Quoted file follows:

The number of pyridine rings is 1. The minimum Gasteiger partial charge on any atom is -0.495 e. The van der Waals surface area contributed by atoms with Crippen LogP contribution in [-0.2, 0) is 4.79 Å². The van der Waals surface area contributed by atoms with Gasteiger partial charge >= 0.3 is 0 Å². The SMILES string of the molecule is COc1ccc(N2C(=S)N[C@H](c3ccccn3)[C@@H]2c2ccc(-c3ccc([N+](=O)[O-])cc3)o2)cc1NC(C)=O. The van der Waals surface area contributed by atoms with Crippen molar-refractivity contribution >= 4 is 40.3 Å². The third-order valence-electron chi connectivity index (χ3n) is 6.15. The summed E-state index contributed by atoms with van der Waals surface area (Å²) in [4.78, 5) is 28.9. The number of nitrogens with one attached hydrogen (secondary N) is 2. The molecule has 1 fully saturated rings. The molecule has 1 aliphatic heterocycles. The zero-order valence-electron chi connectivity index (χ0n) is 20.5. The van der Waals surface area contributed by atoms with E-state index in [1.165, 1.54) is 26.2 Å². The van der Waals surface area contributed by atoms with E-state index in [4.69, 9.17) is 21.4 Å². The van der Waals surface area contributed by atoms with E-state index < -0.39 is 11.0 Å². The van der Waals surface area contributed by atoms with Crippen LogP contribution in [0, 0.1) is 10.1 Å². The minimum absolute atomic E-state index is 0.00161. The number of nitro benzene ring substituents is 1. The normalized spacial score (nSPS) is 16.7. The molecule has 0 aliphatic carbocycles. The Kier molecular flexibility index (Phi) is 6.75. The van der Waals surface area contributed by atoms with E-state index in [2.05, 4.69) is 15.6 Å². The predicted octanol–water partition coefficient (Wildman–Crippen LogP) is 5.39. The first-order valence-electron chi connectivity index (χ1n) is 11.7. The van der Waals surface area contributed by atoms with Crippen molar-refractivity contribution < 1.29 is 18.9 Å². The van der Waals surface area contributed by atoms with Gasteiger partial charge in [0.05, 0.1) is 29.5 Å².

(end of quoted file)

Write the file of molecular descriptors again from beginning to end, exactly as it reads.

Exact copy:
The number of pyridine rings is 1. The minimum Gasteiger partial charge on any atom is -0.495 e. The van der Waals surface area contributed by atoms with Crippen LogP contribution in [-0.2, 0) is 4.79 Å². The van der Waals surface area contributed by atoms with Gasteiger partial charge >= 0.3 is 0 Å². The SMILES string of the molecule is COc1ccc(N2C(=S)N[C@H](c3ccccn3)[C@@H]2c2ccc(-c3ccc([N+](=O)[O-])cc3)o2)cc1NC(C)=O. The van der Waals surface area contributed by atoms with Crippen molar-refractivity contribution >= 4 is 40.3 Å². The third-order valence-electron chi connectivity index (χ3n) is 6.15. The summed E-state index contributed by atoms with van der Waals surface area (Å²) in [4.78, 5) is 28.9. The number of nitrogens with one attached hydrogen (secondary N) is 2. The molecule has 1 fully saturated rings. The molecule has 1 aliphatic heterocycles. The zero-order valence-electron chi connectivity index (χ0n) is 20.5. The van der Waals surface area contributed by atoms with E-state index in [1.165, 1.54) is 26.2 Å². The van der Waals surface area contributed by atoms with E-state index in [4.69, 9.17) is 21.4 Å². The van der Waals surface area contributed by atoms with E-state index < -0.39 is 11.0 Å². The van der Waals surface area contributed by atoms with Crippen LogP contribution in [0, 0.1) is 10.1 Å². The minimum absolute atomic E-state index is 0.00161. The number of nitro benzene ring substituents is 1. The normalized spacial score (nSPS) is 16.7. The molecule has 0 aliphatic carbocycles. The Kier molecular flexibility index (Phi) is 6.75. The van der Waals surface area contributed by atoms with E-state index in [2.05, 4.69) is 15.6 Å². The predicted octanol–water partition coefficient (Wildman–Crippen LogP) is 5.39. The first-order valence-electron chi connectivity index (χ1n) is 11.7. The van der Waals surface area contributed by atoms with Crippen molar-refractivity contribution < 1.29 is 18.9 Å². The van der Waals surface area contributed by atoms with Gasteiger partial charge in [0.05, 0.1) is 29.5 Å².